Becoming familiar with what Emily Rueb’s 2017 article on composting in the New York Times called “the primal chemistry of decay” is the first hurdle for many of us. What nature’s process of decay makes is called humus; the heart and soul of soil, humus crumbles softly in our hands. Compost is nothing more than humus that has been created, painstakingly, by our imitation of that natural process, for which ingredient #1 is decomposable organic matter, or feedstock. Among the article’s revelations was Rueb’s singling out of McEnroe Organic Farm, just south of Millerton on Route 22, as “the largest recipient of New York City’s feedstock.” Meaning that massive quantities of organic refuse were being shipped to McEnroe’s for conversion into top-notch compost. Mayors Bloomberg and De Blasio championed the composting cause – as early (or late?) as 2013 countertop buckets and rolling bins were being handed out to residents of Staten Island – but Covid interrupted these initiatives. And now Mayor Adams’s 3% budgetary cuts are set to end such efforts altogether, including a burgeoning curbside pick-up program.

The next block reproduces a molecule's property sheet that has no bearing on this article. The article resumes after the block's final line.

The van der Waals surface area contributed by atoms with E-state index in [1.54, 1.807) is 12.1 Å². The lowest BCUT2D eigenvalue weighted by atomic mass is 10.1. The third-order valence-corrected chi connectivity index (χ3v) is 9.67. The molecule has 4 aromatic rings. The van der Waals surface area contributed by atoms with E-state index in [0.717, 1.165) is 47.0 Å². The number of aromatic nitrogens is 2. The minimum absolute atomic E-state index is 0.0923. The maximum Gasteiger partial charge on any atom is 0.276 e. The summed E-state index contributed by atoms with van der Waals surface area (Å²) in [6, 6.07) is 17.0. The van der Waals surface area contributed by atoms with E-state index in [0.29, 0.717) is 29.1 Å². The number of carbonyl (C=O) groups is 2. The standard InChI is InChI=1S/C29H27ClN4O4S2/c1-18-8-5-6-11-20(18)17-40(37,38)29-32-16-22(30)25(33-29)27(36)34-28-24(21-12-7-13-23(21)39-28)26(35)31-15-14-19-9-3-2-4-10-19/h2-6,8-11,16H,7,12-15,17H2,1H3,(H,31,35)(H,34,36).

While America’s largest city has hit a serious snag, McEnroe’s, which began implementing its transition to organic practices in 1987, continues undeterred. It is one of numerous farm operations that offer a drop-off service for household scraps that will be added to the farm’s own mixture of food scraps, leaves, and manures and plowed back into its own fields. What’s left is sold back to consumers. For anyone eager to give composting a chance but not quite ready to plunge into the creative-practice part, McEnroe’s details what is and is not acceptable as drop-off material at www.mcenroeorganicfarm.com/
Ecosystem research center